It’s common knowledge that the art of letter writing is in abeyance, if not totally a thing of the past, due to many factors that I won’t go into, but I can think of no more worthwhile collection to read than Flannery O’Connor’s “Habit of Being.” During her all too brief lifetime (she died at 39 from lupus) O’Connor published two novels — “Wise Blood” (1952) and “The Violent Bear It Away” (1960) — and two story collections — “A Good Man Is Hard to Find” (1955) and “Three by Flannery O’Connor” (1964) — all of which secured the high reputation she enjoys to this day. Two posthumous books further embellished it: the story collection “Everything That Rises Must Converge” (1965) and a volume of occasional prose, “Mystery and Manners” (1969). She had not long been one of my favorite writers (she was just beginning to become known), with her spare, perfect prose, her ideational fiction, and the sardonic wit, scathing humor, and self-effacement so evident in everything she wrote, but it wasn’t until her letters were published in 1979 and I eagerly went out and bought them (something I have never done before or since), that I realized the she was not only a writer through and through, but a person well worth knowing. And that is what these letters accomplish for all time- making present the living, breathing Flannery O’Connor.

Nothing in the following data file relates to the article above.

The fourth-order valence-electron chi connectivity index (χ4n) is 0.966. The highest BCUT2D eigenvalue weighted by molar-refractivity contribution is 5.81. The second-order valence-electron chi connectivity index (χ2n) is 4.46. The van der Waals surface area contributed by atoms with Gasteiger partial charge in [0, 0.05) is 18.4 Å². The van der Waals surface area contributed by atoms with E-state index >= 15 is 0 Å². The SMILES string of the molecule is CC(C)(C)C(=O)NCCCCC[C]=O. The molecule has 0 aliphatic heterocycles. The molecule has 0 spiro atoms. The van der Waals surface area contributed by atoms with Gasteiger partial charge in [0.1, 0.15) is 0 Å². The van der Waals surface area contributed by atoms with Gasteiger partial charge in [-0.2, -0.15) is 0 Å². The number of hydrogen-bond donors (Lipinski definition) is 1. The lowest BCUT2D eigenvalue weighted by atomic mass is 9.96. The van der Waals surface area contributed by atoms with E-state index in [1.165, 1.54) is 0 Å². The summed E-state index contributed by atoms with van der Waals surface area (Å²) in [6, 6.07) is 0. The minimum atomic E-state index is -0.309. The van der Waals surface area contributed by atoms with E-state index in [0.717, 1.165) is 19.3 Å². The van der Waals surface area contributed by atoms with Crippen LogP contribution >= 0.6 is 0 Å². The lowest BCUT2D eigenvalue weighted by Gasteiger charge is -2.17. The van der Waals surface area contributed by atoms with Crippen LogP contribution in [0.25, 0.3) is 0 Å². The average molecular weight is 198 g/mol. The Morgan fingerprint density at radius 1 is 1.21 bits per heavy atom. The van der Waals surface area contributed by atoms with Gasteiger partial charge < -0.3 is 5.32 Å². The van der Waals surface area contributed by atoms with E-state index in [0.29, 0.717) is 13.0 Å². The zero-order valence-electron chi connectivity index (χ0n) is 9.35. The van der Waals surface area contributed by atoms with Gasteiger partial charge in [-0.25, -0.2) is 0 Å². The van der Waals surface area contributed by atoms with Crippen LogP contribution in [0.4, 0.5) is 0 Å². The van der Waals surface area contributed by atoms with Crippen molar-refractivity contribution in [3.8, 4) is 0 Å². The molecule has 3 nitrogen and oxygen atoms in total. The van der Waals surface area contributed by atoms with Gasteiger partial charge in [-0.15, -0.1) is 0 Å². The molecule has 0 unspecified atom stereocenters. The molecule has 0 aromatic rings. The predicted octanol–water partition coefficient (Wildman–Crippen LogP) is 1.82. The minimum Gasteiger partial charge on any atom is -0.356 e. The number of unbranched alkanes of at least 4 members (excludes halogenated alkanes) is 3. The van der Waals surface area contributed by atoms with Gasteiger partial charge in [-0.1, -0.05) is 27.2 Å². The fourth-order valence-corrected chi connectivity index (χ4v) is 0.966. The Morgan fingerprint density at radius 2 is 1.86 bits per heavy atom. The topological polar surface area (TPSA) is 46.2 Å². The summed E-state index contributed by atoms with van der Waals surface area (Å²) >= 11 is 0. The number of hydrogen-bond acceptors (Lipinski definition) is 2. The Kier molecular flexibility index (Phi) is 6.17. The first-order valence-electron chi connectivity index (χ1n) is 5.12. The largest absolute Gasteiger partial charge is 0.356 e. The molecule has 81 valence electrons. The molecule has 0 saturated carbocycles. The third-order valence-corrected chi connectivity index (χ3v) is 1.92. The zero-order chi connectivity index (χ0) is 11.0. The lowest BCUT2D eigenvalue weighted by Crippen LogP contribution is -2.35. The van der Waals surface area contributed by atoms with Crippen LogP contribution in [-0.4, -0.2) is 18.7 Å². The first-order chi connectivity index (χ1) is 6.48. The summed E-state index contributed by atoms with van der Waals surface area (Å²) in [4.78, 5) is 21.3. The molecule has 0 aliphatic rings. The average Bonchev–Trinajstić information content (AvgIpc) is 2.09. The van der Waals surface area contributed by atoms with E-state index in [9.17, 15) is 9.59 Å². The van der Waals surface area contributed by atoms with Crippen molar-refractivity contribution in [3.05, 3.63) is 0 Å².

Entertaining, fascinating, inspirational, a veritable writer’s workshop, an exercise in faith, a profile in courage, a daybook, a hobnobbing with her fellow literati, or an account of a life lived to its fullest, warts and all- call them what you will- her letters are all these things and so much more. Flannery O’Connor was the most religious (it’s not even close) of great American writers, not difficult in a sense, as most modern writers proportionally denigrate religion; a devout Catholic, her religion was her habit of being, especially after her diagnosis of lupus relegated her to a seemingly staid life with her mother in Milledgeville, Georgia. An avowed Catholic and staunch apologist of her church’s doctrines, you would think such a woman, a woman who admittedly kept The Confessions of St. Augustine on her nightstand might be a dogmatic one-trick pony, but throw all the stale cliches the facts of her necessarily proscribed existence might engender away, she was a dynamo who loved her life, her South, her mother, her birds, and, almost on the same plane, her religion and writing, and she gave her all to them, as these letters attest. Her mother had forbidden any biography be written while she was alive, and only one (deemed “severely insipid”) has been written since. Sally Fitzgerald (along with her husband Robert her close friend and patron and the editor of these letters) explains why this may be in her Introduction to same: “I have come to think that the true likeness of Flannery O’Connor will be painted by herself, a self-portrait in words, to be found in her letters . . . There she stands, a phoenix risen from her own words: calm, slow, funny, courteous, both modest and very sure of herself, intense, sharply penetrating, devout but never pietistic, downright, occasionally fierce, and honest in a way that restores honor to the word.”